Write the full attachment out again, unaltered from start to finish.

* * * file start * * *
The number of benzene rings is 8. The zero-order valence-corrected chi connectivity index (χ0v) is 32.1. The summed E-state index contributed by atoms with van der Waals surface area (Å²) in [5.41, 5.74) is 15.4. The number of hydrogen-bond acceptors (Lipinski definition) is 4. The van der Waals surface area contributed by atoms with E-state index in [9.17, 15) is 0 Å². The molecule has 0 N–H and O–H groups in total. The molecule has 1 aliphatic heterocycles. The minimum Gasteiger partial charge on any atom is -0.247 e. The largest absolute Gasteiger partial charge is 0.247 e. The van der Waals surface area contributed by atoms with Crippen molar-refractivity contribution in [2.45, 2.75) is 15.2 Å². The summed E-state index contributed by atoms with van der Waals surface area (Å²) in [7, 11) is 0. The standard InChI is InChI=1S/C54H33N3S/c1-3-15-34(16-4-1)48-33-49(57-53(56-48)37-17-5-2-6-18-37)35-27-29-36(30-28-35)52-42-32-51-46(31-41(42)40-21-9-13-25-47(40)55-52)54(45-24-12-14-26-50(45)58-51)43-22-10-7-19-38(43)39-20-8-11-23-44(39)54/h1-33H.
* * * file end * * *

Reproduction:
The number of benzene rings is 8. The zero-order valence-corrected chi connectivity index (χ0v) is 32.1. The summed E-state index contributed by atoms with van der Waals surface area (Å²) in [5.41, 5.74) is 15.4. The number of hydrogen-bond acceptors (Lipinski definition) is 4. The van der Waals surface area contributed by atoms with E-state index in [9.17, 15) is 0 Å². The molecule has 0 N–H and O–H groups in total. The molecule has 1 aliphatic heterocycles. The minimum Gasteiger partial charge on any atom is -0.247 e. The largest absolute Gasteiger partial charge is 0.247 e. The van der Waals surface area contributed by atoms with Crippen molar-refractivity contribution in [2.45, 2.75) is 15.2 Å². The summed E-state index contributed by atoms with van der Waals surface area (Å²) in [7, 11) is 0. The standard InChI is InChI=1S/C54H33N3S/c1-3-15-34(16-4-1)48-33-49(57-53(56-48)37-17-5-2-6-18-37)35-27-29-36(30-28-35)52-42-32-51-46(31-41(42)40-21-9-13-25-47(40)55-52)54(45-24-12-14-26-50(45)58-51)43-22-10-7-19-38(43)39-20-8-11-23-44(39)54/h1-33H.